Over the last two days we have covered an extremely long distance. We left Luanda, Angola in the early sunday morning, to fly via Windhoek in Namibia to Keetmanshoop. After five hours of flying we reached Odangwa, where we would fill up the tanks again, which took us about one hour.
From Odangwa we flew to Windhoek. Enroute we encountered the spectacular scenery Namibia is so well known of. We arrived at Windhoek shortly before 16:00 LT, and we still weren’t at our final destination of the day, which was Keetmanshoop.
We left Windhoek after another hour of formalities and refuelling. We arrived at Keetmanshoop around sunset, which was a little later than planned. We had flown 11 hours and covered over 1200 nautical miles, and were exhausted. But we were back on schedule!
The next day we left at 7AM in the morning, to fly to our lodge at the Sabi-Sabi Wildlife Refuge in South Africa. Via Upington we arrived there at around 17:00LT, which was a little later than we hoped for. The strip is actually owned by the resort we will stay in for the coming days, and they made no fuss about it.
Now it is time to have some rest in Sabi Sabi. The scenery and wildlife is spectacular here. We hope to post some more pictures and stories from here in the coming days, as we have a little more time on our hands. Totsiens in Sabi Sabi!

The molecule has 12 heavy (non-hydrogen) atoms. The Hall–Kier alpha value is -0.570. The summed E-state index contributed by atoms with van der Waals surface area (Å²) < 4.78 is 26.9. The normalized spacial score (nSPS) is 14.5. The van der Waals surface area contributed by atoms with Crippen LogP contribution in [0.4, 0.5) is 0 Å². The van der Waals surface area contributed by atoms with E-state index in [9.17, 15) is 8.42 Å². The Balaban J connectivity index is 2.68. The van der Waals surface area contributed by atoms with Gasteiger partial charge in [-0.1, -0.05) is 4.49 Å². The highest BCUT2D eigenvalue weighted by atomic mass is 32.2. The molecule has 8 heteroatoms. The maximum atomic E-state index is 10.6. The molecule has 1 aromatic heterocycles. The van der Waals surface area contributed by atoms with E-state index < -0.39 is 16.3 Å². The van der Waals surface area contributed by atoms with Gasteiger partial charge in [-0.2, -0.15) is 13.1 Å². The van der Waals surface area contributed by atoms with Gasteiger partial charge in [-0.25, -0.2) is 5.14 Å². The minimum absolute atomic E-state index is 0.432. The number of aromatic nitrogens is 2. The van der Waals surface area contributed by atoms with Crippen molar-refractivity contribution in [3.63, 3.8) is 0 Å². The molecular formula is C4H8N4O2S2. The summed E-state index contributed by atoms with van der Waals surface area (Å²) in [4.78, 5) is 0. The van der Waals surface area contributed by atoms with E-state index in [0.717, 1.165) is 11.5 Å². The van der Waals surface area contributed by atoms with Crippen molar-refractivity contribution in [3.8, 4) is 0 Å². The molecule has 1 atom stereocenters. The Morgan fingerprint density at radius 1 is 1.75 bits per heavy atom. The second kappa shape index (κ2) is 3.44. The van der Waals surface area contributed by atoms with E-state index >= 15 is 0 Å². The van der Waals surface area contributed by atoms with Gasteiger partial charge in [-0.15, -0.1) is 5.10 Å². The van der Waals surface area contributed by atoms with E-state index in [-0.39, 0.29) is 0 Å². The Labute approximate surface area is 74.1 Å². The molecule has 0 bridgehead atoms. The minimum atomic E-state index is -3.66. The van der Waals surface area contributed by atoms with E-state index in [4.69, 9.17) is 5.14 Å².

But only for a few days. We left Fés in Morocco yesterday around 1100 in the morning, bound for Tenerife-Norte (Los Rodeos) where we would have to pass immigration back into Spain. It was a long flight over the Atlantic ocean, and it took several hours before we first saw land again (Lanzarote).
We arrived at Tenerife at around 16.00 local time, knowing we had to leave for El Hierro as fast as we could, as the airport of El Hierro would close at 18.00.
But Murphy’s law started to wag its tail. The first delay happened because of a royal visit – the son of the King of Spain came in with his Dassault Falcon, and that grounded us for a significant amount of time. Then, when we were allowed to leave for El Hierro, the cloud ceiling had dropped to below 500 feet. Because of that, ATC no longer allowed us to depart under VFR.
Our OPS-team back in the Netherlands quickly came in to help and prepared an IFR-flightplan which was approved and active within minutes, so off we went. We tried to enjoy the spectacular scenery of the Canary Islands during the sunset, while we flew to El Hierro as fast as our Piper would allow us to. We touched down at El Hierro at 17.58, just minutes before closing.
Now came the driving part, and that would prove to be more tricky than flying. We had to drive to our hotel, but because of the recent volcanic activity on the island many main roads were closed. We had to drive during the night, over small and curved mountain roads. Visibility gradually dropped to 50 meters or less. It took us two hours, before we arrived at the hotel.
Today we relaxed at our hotel, enjoyed the mild temperatures of 20+ Celcius and had some fantastic scubadiving experiences. We will upload some videos as soon as we can. So stay tuned!
Tomorrow we will head for Africa again: Atar, Mauritania. We’ll be doing some trainspotting there!